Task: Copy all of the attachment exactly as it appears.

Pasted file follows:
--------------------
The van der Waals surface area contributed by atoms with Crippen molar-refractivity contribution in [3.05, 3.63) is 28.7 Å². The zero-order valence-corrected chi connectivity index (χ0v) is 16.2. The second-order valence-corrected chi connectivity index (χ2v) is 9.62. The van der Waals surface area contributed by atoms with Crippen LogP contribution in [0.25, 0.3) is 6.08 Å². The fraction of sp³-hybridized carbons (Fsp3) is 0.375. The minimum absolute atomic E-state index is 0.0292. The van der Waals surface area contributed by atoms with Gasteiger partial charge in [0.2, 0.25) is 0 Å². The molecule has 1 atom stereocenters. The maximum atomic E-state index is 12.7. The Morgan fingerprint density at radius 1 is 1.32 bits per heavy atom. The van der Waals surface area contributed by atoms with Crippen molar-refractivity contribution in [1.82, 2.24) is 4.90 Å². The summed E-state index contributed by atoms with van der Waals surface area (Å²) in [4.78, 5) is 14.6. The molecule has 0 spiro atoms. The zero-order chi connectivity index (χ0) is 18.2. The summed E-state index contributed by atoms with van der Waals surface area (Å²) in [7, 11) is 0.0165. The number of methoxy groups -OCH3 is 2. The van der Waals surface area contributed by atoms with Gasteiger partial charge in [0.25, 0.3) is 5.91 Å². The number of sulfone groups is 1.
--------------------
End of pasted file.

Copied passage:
The van der Waals surface area contributed by atoms with Crippen molar-refractivity contribution in [3.05, 3.63) is 28.7 Å². The zero-order valence-corrected chi connectivity index (χ0v) is 16.2. The second-order valence-corrected chi connectivity index (χ2v) is 9.62. The van der Waals surface area contributed by atoms with Crippen LogP contribution in [0.25, 0.3) is 6.08 Å². The fraction of sp³-hybridized carbons (Fsp3) is 0.375. The minimum absolute atomic E-state index is 0.0292. The van der Waals surface area contributed by atoms with Gasteiger partial charge in [0.2, 0.25) is 0 Å². The molecule has 1 atom stereocenters. The maximum atomic E-state index is 12.7. The Morgan fingerprint density at radius 1 is 1.32 bits per heavy atom. The van der Waals surface area contributed by atoms with Crippen molar-refractivity contribution in [1.82, 2.24) is 4.90 Å². The summed E-state index contributed by atoms with van der Waals surface area (Å²) in [4.78, 5) is 14.6. The molecule has 0 spiro atoms. The zero-order chi connectivity index (χ0) is 18.2. The summed E-state index contributed by atoms with van der Waals surface area (Å²) in [7, 11) is 0.0165. The number of methoxy groups -OCH3 is 2. The van der Waals surface area contributed by atoms with Gasteiger partial charge in [0.25, 0.3) is 5.91 Å². The number of sulfone groups is 1.